With medical skepticism at an all time high, the pressure is on the Australian government to begin promoting vaccinations through the use of celebrities, after seeing such great success with similar campaigns in New Zealand and Singapore.

However, this idea in itself is marred with hurdles, as advertising executives begin flagging that Australia’s celebrity deficit means that the closest thing we have to ‘famous people’ are reality TV stars who only remain relevant for 12 months at a time. Either that or larrikin sportsmen who are so badly behaved that literally no one will take their advice when it comes to advocating for a needle in the arm.

In the meanwhile, scientists have had to instead to take another route an an effort to penetrate the wildly misinformed anti-vaxxer rhetoric being plastered around Facebook and in the Murdoch newspapers.

The Prime Minister’s cheap fear-mongering over blood clots, used as a political tool to shift the blame from his absolutely disastrous roll-out of vaccines, appears to have given rise to vaccine hesitancy.

According to an April poll, one in six people (16%) are now firm in saying they will never get vaccinated against COVID-19, up from 12% last month, while 42% said they will get vaccinated, but not right away.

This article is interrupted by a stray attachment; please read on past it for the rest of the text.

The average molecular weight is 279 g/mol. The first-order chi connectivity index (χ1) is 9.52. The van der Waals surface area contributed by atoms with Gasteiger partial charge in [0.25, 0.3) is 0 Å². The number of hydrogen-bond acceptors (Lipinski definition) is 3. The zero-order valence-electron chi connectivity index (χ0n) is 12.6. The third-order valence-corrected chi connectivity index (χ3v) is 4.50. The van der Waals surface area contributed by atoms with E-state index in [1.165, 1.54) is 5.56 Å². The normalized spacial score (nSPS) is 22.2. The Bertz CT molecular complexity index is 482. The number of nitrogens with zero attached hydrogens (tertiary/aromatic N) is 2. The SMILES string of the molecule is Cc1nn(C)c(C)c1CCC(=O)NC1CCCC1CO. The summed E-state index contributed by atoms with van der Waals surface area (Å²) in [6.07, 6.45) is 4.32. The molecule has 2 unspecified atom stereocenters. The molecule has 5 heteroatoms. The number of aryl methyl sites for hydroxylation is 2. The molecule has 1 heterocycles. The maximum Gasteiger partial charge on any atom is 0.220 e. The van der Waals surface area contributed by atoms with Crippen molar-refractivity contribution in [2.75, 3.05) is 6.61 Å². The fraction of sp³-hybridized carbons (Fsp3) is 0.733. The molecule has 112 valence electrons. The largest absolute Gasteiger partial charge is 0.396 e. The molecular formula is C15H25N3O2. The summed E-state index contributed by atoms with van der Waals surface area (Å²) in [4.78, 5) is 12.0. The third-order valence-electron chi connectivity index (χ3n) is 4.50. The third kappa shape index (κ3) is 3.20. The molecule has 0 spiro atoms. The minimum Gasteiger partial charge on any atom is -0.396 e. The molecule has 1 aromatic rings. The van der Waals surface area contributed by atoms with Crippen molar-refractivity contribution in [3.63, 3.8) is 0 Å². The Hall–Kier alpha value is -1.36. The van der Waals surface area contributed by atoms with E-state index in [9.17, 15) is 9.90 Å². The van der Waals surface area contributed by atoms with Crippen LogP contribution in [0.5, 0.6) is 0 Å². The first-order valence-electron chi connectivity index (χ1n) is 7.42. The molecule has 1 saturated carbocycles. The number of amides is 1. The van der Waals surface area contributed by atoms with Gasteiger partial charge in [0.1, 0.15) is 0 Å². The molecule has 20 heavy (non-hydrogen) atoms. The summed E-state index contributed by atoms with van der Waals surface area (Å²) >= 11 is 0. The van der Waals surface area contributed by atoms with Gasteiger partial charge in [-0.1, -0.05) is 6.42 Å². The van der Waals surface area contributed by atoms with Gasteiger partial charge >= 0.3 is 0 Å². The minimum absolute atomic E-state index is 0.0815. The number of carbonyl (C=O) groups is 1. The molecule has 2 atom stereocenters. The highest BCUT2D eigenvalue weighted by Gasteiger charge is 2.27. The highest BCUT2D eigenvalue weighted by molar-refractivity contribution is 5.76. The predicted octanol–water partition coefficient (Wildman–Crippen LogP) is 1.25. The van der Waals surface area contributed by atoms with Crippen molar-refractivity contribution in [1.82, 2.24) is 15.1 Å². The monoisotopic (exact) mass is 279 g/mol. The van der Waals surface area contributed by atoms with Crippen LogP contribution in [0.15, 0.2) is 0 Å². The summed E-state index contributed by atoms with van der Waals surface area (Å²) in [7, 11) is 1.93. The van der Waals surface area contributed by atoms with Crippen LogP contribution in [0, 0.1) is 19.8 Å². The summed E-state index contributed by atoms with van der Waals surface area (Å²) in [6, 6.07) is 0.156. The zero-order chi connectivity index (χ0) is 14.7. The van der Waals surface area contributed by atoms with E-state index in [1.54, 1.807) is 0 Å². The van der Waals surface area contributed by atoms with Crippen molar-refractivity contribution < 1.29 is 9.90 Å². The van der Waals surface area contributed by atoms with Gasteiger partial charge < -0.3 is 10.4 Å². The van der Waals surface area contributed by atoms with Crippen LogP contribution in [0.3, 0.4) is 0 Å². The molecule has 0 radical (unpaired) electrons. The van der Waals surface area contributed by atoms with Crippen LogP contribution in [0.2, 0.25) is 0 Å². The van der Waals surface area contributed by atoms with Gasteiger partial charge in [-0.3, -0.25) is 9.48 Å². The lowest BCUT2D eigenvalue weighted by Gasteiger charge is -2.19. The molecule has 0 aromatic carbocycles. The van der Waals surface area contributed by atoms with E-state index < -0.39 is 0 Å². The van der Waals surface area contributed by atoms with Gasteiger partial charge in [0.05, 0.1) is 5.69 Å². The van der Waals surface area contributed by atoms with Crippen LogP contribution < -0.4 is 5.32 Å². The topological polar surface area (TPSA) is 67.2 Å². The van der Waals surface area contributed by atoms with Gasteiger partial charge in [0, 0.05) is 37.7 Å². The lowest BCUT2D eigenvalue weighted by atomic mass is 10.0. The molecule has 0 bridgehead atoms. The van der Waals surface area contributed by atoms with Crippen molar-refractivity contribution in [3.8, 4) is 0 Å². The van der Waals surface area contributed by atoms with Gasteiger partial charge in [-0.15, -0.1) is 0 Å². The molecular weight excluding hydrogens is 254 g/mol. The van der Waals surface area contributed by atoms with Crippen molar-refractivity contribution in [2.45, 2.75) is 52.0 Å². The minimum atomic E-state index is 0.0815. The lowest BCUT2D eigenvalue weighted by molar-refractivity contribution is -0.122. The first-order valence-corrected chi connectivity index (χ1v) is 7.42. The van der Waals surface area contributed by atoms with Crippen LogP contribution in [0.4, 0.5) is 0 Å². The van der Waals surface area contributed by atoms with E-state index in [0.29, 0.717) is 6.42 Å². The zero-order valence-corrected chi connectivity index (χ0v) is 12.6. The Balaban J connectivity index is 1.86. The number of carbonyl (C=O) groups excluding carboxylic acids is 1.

This growing number has medical scientists worried that their tireless research will be lost in this whirlpool of conspiracies being peddled by privileged linen-clad influencers in the NSW Northern Rivers, who relish in the opportunity to tell academics that they are wrong.

To combat this, some scientists are making the effort to appeal to anti-vaxxers through grainy JPEG images covered in small parcels of text that make people feel smarter when they read them.

Local vaccine scientist, Dr Jus Pleeslissen, says the days of compiling her work into 30,000 page reports are over.

“We’ve had to really fight fire with fire” she said.

“By jumping on Microsoft Paint to beat these trustfund hippies at their own game”

By using emotive images that stoke the fires inside easily-influenced and frightened young parents, Dr Pleeslissen says the public’s engagement with pro-vaccine content is starting to spike.

“We have found that sharing shitty pictures of a lioness with her cub, paired with simple statistics in some weird font, is key to really getting some traction in the communities we’ve been unable to reach previously”

“We make sure to reference our statistics because, you know, thats what real scientists do”

“but we are quickly learning that we don’t even need to do that. These anti-vaxxers will take your word for it anyway and tell everyone they’ve been ‘researching’ this issue – which means they’ve scrolled past a few memes on social media”

“An unrelated image of Bill Gates or Hillary Clinton also works a treat in getting people to take the information seriously”


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